It is extremely satisfying to finish the layout at the top of my scrapping to-do list. In this case, the top of the list was our 2021 trip to Idaho. We drove to Idaho Falls, then spent three days in Idaho before crossing over into Montana for a few days. We returned to Idaho, then drove west across the state to visit my family before heading home. I've already done the Montana layout and a page about the Estajonesier time, but I was struggling with the Idaho one. Since the time was split before and after Montana, I wasn't sure what to do. I decided to make a single layout with both sets of photos and to place it immediately before the Montana page in the scrapbook. 

Idaho 2021 (affiliate link)

Once the decision was made, the layout came together quickly. I wish I'd left myself more room for journaling, but at least the whole story is in a series of blog posts. Knowing that the blog and the albums compliment each other means that I don't have to count on either one to have 100% of the information I want to document 100% of the time.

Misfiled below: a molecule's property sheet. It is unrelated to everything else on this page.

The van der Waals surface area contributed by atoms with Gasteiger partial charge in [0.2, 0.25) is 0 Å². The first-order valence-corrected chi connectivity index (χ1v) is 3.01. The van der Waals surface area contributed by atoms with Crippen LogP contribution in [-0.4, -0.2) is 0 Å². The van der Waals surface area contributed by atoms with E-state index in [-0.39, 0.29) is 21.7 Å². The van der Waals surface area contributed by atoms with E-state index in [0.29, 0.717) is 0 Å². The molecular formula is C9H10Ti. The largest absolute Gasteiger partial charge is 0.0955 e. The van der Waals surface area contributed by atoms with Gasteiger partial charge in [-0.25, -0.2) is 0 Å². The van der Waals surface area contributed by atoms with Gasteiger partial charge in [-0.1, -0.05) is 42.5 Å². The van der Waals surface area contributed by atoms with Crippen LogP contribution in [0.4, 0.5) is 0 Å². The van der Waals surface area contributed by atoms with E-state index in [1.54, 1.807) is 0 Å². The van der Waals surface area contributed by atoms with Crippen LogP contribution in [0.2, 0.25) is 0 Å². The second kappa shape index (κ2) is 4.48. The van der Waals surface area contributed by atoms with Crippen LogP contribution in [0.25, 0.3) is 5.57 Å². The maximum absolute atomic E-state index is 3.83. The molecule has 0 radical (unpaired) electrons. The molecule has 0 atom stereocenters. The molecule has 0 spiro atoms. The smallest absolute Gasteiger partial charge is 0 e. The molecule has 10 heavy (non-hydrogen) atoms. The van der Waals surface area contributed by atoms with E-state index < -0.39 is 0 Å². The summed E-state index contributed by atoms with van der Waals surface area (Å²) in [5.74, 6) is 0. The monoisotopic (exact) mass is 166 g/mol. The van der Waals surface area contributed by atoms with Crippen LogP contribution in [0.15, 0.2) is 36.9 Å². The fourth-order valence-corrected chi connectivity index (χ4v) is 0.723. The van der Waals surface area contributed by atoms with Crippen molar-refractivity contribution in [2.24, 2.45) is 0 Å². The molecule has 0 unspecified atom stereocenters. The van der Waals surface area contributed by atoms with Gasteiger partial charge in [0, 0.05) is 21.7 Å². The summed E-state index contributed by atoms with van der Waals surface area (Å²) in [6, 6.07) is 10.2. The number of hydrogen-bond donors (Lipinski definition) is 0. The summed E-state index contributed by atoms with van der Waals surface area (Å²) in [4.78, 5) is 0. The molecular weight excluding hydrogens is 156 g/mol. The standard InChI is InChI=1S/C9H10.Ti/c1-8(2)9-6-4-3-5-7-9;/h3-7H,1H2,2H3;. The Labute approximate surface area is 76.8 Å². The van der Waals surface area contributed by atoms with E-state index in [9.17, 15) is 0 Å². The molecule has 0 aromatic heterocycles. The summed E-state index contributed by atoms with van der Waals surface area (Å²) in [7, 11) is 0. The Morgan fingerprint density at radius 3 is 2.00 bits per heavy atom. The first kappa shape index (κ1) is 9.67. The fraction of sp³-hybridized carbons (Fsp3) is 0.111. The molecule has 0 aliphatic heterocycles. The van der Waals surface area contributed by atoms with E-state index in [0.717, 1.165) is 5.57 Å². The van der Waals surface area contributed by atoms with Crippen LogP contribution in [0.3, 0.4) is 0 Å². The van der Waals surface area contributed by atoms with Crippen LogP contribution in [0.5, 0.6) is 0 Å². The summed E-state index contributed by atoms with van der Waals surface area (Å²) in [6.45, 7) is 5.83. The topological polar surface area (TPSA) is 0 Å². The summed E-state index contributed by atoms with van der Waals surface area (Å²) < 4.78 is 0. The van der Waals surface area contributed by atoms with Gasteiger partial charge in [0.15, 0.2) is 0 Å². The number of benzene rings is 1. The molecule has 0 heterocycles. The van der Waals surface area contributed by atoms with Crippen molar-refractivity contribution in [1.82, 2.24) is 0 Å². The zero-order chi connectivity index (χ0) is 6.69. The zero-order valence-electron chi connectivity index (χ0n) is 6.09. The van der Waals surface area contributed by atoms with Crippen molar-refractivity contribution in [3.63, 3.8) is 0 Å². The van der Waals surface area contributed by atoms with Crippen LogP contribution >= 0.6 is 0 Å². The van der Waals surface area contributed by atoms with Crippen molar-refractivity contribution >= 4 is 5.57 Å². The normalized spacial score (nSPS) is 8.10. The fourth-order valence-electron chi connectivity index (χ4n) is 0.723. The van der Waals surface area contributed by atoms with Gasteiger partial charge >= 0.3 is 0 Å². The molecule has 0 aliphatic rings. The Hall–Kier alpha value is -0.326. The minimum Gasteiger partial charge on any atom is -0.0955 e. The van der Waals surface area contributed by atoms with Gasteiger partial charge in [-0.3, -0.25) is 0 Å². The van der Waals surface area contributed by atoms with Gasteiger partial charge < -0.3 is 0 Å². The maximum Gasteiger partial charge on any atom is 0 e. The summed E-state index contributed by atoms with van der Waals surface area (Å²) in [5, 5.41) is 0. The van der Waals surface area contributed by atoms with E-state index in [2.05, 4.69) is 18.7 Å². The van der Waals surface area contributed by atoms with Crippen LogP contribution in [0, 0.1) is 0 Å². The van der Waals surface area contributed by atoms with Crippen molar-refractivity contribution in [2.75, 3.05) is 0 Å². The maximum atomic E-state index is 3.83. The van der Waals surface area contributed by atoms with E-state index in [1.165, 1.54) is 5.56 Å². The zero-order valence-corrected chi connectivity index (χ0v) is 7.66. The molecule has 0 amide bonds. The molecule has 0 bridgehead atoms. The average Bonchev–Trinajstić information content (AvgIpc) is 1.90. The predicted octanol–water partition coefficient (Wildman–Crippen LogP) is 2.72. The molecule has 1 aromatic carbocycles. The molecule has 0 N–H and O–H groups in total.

Shark Name Art

Time for more name art! Specifically, Shark Name Art. 

This project would be awesome for a school or team with sharks as a mascot, as an accompaniment to a study of sharks, or just for everyday fun. It's easy to do, but definitely takes some creative thinking!


Shark Name Art


  • shark template
  • pencil
  • scissors
  • construction paper (grey and blue)
  • glue stick or tacky glue
  • black pen


Print a copy of this shark template, which has two identical sharks facing in opposite directions.